Community/Non Profit: Gunnar Hagstrom ’07, M.B.A. ’08, Management Major

International Fellow, PeacePlayers International, Cyprus

“Anyone who ever got me a job was a Clark grad.”

Gunnar Hagstrom chuckles when he says this, but not because it isn’t true.

The former Clark basketball and baseball player is speaking by phone from the Mediterranean island of Cyprus, where he works with PeacePlayers International, an organization that uses athletics to foster conflict resolution in troubled spots around the world, including South Africa, Israel and the West Bank, and Northern Ireland. Hagstrom landed the position with help from contacts Lawrence Norman ’94, M.B.A. ’95, a member of the PeacePlayers board of directors, and John Ginnity ’01, a former assistant basketball coach at Clark.

Prior to heading overseas, Hagstrom was an assistant coach with the MIT men’s basketball team. His Clark connection there was former MIT assistant Oliver Eslinger ’97, now head coach at CalTech. Last year he played in the North Cyprus Professional Basketball League. (“My buddies from Clark joke that of all the people who got to play professional basketball, somehow it was me.”)

Riven by conflict between Greek and Turkish factions since 1974, Cyprus has proven to be the perfect locale for PeacePlayers efforts. Hagstrom and other organizers work with children and coaches on both sides of the “green line” — the United Nations-monitored buffer zone separating northern and southern Cyprus. The players practice in their own communities, and they are taught conflict resolution through basketball.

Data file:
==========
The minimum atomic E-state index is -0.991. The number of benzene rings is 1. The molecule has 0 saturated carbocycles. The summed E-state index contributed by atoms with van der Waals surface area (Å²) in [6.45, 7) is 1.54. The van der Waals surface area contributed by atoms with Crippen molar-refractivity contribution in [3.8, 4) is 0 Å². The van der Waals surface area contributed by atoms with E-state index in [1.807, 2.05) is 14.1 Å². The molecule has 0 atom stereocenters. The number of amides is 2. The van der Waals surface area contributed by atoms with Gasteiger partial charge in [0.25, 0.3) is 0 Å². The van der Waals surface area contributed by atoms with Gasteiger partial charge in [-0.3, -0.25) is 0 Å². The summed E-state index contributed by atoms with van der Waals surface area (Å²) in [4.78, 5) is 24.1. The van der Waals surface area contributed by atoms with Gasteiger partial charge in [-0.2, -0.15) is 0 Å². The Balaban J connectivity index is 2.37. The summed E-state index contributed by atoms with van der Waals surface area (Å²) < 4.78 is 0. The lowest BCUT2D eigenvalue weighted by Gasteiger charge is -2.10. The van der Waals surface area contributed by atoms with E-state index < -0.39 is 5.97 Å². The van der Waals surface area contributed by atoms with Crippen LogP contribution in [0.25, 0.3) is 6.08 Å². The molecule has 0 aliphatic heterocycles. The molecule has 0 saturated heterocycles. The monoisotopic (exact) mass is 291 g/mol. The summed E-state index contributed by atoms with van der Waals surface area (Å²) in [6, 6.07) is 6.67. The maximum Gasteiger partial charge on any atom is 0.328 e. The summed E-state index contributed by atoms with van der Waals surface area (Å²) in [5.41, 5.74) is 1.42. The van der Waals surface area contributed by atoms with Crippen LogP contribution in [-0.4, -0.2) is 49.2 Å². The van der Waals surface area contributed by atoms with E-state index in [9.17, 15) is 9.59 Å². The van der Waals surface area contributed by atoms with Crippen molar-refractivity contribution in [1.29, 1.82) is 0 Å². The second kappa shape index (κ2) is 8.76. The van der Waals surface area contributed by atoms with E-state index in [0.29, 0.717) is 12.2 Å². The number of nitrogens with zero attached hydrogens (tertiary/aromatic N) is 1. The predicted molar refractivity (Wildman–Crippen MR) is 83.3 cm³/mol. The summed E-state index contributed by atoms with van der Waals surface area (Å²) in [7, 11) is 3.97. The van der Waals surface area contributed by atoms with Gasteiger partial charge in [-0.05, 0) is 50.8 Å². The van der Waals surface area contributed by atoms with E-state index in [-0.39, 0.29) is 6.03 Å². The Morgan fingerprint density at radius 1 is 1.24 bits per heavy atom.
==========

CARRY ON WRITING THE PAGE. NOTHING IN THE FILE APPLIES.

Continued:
Once a month teams from the north and south are brought together for friendly competition. Sometimes they cross through the armed checkpoints; other times they play at a court in the neutral zone.

“We try to get them as many interactions as possible over the course of a year,” Hagstrom says. PeacePlayers also runs summer camps and teaches a leadership development program for 16-18-year-olds. “The earlier we get these kids the better; we can really help shape the way they see the other community. Our motto is: children who can play together can live together.”